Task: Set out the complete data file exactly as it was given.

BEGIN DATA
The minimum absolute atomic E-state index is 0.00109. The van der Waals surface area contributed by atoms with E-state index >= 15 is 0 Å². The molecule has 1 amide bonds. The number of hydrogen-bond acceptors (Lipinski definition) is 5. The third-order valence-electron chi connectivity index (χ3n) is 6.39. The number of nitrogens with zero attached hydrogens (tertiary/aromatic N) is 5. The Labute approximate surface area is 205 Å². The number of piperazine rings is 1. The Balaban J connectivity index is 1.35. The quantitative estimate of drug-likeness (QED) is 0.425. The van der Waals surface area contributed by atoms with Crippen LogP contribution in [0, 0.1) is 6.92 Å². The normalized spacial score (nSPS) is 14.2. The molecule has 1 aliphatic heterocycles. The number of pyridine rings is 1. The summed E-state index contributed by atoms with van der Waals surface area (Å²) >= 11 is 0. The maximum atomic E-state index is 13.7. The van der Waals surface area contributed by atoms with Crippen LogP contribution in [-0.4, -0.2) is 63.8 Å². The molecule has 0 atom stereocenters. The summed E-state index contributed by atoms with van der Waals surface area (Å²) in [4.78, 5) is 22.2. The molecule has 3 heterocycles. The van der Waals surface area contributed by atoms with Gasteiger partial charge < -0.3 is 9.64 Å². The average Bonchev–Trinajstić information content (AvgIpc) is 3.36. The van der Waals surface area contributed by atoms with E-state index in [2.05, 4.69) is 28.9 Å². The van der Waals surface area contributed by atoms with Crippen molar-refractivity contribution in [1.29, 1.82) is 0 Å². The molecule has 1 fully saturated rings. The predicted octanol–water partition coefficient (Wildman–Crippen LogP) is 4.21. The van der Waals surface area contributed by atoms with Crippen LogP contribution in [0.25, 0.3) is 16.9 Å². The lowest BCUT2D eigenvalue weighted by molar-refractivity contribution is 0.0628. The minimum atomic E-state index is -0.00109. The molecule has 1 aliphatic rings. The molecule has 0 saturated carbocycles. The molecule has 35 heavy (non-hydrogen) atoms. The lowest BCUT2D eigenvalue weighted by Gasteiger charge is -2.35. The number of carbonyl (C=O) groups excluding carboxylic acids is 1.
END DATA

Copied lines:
The minimum absolute atomic E-state index is 0.00109. The van der Waals surface area contributed by atoms with E-state index >= 15 is 0 Å². The molecule has 1 amide bonds. The number of hydrogen-bond acceptors (Lipinski definition) is 5. The third-order valence-electron chi connectivity index (χ3n) is 6.39. The number of nitrogens with zero attached hydrogens (tertiary/aromatic N) is 5. The Labute approximate surface area is 205 Å². The number of piperazine rings is 1. The Balaban J connectivity index is 1.35. The quantitative estimate of drug-likeness (QED) is 0.425. The van der Waals surface area contributed by atoms with Crippen LogP contribution in [0, 0.1) is 6.92 Å². The normalized spacial score (nSPS) is 14.2. The molecule has 1 aliphatic heterocycles. The number of pyridine rings is 1. The summed E-state index contributed by atoms with van der Waals surface area (Å²) >= 11 is 0. The maximum atomic E-state index is 13.7. The van der Waals surface area contributed by atoms with Crippen LogP contribution in [-0.4, -0.2) is 63.8 Å². The molecule has 0 atom stereocenters. The summed E-state index contributed by atoms with van der Waals surface area (Å²) in [4.78, 5) is 22.2. The molecule has 3 heterocycles. The van der Waals surface area contributed by atoms with Gasteiger partial charge < -0.3 is 9.64 Å². The average Bonchev–Trinajstić information content (AvgIpc) is 3.36. The van der Waals surface area contributed by atoms with E-state index in [2.05, 4.69) is 28.9 Å². The van der Waals surface area contributed by atoms with Crippen molar-refractivity contribution in [1.29, 1.82) is 0 Å². The molecule has 1 fully saturated rings. The predicted octanol–water partition coefficient (Wildman–Crippen LogP) is 4.21. The van der Waals surface area contributed by atoms with Crippen LogP contribution in [0.25, 0.3) is 16.9 Å². The lowest BCUT2D eigenvalue weighted by molar-refractivity contribution is 0.0628. The minimum atomic E-state index is -0.00109. The molecule has 1 aliphatic rings. The molecule has 0 saturated carbocycles. The molecule has 35 heavy (non-hydrogen) atoms. The lowest BCUT2D eigenvalue weighted by Gasteiger charge is -2.35. The number of carbonyl (C=O) groups excluding carboxylic acids is 1.